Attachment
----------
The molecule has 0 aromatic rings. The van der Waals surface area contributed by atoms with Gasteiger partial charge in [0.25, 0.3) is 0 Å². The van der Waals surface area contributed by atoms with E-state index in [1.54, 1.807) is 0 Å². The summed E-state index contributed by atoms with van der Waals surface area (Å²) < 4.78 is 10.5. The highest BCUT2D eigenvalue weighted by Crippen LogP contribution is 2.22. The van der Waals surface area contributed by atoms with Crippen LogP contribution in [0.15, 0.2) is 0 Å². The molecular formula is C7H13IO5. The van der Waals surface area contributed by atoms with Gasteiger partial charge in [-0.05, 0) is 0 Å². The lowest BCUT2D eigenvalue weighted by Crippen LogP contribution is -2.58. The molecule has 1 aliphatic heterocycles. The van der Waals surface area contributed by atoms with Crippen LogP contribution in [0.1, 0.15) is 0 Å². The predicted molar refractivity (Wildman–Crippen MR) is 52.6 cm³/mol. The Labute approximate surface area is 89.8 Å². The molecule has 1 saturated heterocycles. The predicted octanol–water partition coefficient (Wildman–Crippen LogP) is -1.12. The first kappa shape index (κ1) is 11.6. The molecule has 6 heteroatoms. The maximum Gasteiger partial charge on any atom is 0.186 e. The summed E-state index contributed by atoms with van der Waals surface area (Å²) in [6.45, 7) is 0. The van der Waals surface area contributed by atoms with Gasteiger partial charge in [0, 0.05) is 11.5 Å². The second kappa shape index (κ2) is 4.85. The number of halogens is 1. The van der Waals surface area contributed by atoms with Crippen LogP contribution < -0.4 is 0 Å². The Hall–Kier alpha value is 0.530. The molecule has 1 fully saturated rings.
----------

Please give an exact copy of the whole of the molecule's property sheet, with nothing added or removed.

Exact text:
The molecule has 0 aromatic rings. The van der Waals surface area contributed by atoms with Gasteiger partial charge in [0.25, 0.3) is 0 Å². The van der Waals surface area contributed by atoms with E-state index in [1.54, 1.807) is 0 Å². The summed E-state index contributed by atoms with van der Waals surface area (Å²) < 4.78 is 10.5. The highest BCUT2D eigenvalue weighted by Crippen LogP contribution is 2.22. The van der Waals surface area contributed by atoms with Crippen LogP contribution in [0.15, 0.2) is 0 Å². The molecular formula is C7H13IO5. The van der Waals surface area contributed by atoms with Gasteiger partial charge in [-0.05, 0) is 0 Å². The lowest BCUT2D eigenvalue weighted by Crippen LogP contribution is -2.58. The molecule has 1 aliphatic heterocycles. The van der Waals surface area contributed by atoms with Crippen LogP contribution in [0.1, 0.15) is 0 Å². The predicted molar refractivity (Wildman–Crippen MR) is 52.6 cm³/mol. The Labute approximate surface area is 89.8 Å². The molecule has 1 saturated heterocycles. The predicted octanol–water partition coefficient (Wildman–Crippen LogP) is -1.12. The first kappa shape index (κ1) is 11.6. The molecule has 6 heteroatoms. The maximum Gasteiger partial charge on any atom is 0.186 e. The summed E-state index contributed by atoms with van der Waals surface area (Å²) in [6.45, 7) is 0. The van der Waals surface area contributed by atoms with Gasteiger partial charge in [0, 0.05) is 11.5 Å². The second kappa shape index (κ2) is 4.85. The number of halogens is 1. The van der Waals surface area contributed by atoms with Crippen LogP contribution < -0.4 is 0 Å². The Hall–Kier alpha value is 0.530. The molecule has 1 fully saturated rings.